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Re: What price art?
« Reply #56 on: April 14, 2015, 09:03:58 PM »
Andy raises many points about what art is, and about who has tried to determine that. However, the OED is explicit in its definition....

The expression or application of human creative skill and imagination, typically in a visual form such as painting or sculpture, producing works to be appreciated primarily for their beauty or emotional power.

In the window of my shop I have a large alder bowl. It has two natural holes in it, each big enough for an apple to fall through. It has areas of bark inclusions that would render it impractical in use for food. It has several cracks, the largest two of which have been stitched closed with leather thong. Now lets' consider it in the light of what the OED says about art.
  • it required human creative skill to make it
  • it is visual, as is a sculpture
  • commensurate with its lack of function or utilitarian purpose, it is a piece of work produced primarily for its beauty and for the emotion it evokes.

Quite frankly, I don't care what the V&A think about it, nor am I bothered that it might never make it into a Chelsea or Bond Street Gallery. Why? Because a few days ago, two quite elderly citizens of Bala were stood at my window musing about it, and I overheard one say to the other (and I paraphrase, here) 'Isn't it great to see a lovely piece of wood made into something, just because it looks nice'. Now I would never have expected that response from that person, and I must admit that I was delighted, moved, proud and really pleased that my work had provoked that response.

I'm not aiming to make a living producing turned wooden items purely as art - I'm not naive enough to believe that at my time of life I could ever achieve that. I will simply get one hell of a buzz if just one in ten of my pieces is viewed as art by people who matter to me, people who come to my gallery/shop and enthuse over something that I have made. That's not just 'Good enough' for me, that's bloody wonderful. As for the other nine out of ten pieces that I make....they can be functional (they won't be mundane) and that's also OK.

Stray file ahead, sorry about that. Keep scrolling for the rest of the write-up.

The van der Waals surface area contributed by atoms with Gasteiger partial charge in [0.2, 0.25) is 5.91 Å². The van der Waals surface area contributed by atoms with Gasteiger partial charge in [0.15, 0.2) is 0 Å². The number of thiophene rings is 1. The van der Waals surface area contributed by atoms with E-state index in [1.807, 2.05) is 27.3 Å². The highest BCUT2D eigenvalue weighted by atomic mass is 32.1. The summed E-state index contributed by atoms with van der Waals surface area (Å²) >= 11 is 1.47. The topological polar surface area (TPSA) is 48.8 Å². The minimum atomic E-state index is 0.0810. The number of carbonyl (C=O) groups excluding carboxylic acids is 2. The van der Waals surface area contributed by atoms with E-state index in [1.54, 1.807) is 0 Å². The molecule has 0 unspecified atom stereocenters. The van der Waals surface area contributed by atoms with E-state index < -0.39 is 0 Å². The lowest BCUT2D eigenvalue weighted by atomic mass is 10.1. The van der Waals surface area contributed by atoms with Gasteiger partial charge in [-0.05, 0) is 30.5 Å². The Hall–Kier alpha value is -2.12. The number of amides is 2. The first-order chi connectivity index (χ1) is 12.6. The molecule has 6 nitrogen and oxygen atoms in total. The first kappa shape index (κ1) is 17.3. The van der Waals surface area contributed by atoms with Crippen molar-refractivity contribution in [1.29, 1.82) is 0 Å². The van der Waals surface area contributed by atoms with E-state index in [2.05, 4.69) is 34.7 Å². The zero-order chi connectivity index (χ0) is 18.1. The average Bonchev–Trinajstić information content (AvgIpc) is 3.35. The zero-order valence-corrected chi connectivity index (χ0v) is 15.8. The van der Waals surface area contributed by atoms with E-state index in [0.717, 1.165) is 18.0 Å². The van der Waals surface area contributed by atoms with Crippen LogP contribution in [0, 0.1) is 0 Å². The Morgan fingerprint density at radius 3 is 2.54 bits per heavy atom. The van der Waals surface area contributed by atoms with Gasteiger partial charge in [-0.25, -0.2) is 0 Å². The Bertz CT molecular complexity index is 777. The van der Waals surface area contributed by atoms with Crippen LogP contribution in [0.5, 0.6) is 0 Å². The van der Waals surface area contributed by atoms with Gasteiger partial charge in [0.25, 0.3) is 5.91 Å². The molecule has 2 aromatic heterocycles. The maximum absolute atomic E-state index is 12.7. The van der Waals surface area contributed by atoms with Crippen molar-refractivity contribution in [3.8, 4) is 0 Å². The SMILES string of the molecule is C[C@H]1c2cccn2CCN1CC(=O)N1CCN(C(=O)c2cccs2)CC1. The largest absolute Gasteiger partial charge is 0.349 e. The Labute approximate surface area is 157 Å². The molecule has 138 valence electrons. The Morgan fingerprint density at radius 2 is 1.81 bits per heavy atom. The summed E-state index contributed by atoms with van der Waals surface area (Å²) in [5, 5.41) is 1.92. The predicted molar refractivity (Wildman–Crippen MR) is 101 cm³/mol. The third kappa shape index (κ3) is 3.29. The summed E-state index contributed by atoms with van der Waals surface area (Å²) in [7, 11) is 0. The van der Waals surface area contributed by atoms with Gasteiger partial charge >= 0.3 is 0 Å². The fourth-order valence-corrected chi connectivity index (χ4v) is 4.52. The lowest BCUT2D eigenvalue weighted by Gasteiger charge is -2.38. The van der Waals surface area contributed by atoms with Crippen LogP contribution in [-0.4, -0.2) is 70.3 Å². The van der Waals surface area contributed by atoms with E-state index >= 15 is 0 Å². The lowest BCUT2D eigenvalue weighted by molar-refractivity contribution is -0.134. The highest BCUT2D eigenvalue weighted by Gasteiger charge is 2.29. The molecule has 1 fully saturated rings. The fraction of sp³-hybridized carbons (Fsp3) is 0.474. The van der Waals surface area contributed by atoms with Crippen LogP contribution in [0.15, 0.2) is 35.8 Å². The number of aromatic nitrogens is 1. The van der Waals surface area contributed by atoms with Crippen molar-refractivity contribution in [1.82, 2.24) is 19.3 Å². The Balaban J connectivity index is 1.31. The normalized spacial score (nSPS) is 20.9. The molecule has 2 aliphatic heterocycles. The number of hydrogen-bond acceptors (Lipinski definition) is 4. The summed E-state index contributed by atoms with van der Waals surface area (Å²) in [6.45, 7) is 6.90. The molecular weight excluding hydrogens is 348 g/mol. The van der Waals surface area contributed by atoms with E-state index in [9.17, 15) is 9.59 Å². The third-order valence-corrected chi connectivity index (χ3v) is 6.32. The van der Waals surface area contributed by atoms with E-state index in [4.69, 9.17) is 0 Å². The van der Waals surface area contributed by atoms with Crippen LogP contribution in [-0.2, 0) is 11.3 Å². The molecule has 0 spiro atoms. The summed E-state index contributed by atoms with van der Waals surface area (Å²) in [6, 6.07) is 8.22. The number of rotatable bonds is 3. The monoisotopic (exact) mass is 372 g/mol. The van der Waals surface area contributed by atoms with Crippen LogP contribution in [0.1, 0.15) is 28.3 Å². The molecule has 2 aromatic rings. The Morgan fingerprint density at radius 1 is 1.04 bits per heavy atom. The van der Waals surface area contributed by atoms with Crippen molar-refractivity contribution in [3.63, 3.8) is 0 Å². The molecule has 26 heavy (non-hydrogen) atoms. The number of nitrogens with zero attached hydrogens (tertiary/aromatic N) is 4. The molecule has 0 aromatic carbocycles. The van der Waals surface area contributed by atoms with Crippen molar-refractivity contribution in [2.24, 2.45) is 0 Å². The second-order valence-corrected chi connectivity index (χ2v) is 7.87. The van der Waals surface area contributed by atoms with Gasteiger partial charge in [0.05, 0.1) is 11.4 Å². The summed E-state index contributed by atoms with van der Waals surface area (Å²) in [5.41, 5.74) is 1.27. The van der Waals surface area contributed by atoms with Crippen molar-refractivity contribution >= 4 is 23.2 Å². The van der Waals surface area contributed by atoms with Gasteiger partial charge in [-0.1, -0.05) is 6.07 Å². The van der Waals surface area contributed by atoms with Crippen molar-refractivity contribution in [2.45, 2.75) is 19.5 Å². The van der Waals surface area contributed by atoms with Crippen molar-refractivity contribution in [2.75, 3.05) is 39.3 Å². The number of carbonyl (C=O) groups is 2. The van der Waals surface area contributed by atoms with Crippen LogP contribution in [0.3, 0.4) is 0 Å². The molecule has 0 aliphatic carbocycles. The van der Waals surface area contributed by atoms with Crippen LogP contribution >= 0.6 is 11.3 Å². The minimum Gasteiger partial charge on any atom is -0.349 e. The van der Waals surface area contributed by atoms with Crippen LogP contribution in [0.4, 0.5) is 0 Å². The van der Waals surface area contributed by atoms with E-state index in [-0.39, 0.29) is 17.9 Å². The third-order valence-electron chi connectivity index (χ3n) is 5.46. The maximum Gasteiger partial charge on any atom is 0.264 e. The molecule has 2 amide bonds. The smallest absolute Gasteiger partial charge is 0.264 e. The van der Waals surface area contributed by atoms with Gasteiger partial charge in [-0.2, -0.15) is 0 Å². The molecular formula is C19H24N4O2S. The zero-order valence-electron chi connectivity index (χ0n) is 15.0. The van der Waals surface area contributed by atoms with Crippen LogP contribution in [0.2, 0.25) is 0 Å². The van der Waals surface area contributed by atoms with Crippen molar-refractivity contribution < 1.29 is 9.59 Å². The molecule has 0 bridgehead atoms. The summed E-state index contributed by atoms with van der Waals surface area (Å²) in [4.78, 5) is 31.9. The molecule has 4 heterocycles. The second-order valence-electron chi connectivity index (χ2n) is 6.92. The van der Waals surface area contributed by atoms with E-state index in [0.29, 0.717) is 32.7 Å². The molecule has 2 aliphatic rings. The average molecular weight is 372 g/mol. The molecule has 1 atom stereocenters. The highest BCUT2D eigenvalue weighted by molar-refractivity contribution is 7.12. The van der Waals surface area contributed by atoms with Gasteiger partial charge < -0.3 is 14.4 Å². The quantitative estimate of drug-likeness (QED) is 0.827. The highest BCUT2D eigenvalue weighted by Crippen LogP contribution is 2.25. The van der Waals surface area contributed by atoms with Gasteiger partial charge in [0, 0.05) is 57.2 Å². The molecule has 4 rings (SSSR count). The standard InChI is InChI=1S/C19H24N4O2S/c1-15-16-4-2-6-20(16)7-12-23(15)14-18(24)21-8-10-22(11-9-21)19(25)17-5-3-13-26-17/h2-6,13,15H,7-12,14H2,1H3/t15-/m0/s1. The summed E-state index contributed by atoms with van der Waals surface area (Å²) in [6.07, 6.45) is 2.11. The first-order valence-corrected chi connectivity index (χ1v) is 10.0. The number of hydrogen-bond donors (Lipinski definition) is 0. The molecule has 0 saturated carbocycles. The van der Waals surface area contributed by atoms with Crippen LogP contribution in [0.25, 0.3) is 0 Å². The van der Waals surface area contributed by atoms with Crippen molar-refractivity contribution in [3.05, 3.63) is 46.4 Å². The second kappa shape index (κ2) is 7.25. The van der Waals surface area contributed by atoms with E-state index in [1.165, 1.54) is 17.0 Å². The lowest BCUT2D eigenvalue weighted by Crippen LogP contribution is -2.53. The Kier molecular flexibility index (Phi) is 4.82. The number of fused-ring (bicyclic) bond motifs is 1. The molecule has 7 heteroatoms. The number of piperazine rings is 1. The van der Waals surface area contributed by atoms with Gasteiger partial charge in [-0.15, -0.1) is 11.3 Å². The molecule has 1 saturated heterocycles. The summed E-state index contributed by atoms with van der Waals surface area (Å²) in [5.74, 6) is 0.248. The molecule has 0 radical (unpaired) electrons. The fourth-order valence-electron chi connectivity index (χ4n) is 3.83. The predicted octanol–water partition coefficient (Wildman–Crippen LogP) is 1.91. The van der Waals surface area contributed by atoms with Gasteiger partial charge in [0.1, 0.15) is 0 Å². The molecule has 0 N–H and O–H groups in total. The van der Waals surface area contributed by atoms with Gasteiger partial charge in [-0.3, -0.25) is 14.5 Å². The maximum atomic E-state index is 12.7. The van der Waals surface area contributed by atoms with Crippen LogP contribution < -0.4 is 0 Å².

Les
Education is important, but wood turning is importanter.

Offline GBF

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Re: What price art?
« Reply #57 on: April 14, 2015, 09:27:57 PM »
Today I have driven over two hundred miles topping up galleries and I still have three more to do.
Just thought you would like to know. ;D ;D ;D

Regards George
The man that never made a mistake never made anything

Offline Graham

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Re: What price art?
« Reply #58 on: April 15, 2015, 08:57:44 AM »
It is quite simple really ( just like me )
Later this year, on the 14th of August to be precise, turned wooden objects will come into fashion and stay in fashion for the next 100 years. Prices will automatically triple.

Do you still care what it is called ?
Regards
Graham
I have learnt the first rule of woodturning.
The internal diameter should never exceed the external width.
Nor the internal depth, the external height.
Does that make me an expert now ?

Offline TONY MALIN

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Re: What price art?
« Reply #59 on: April 15, 2015, 09:57:24 AM »
No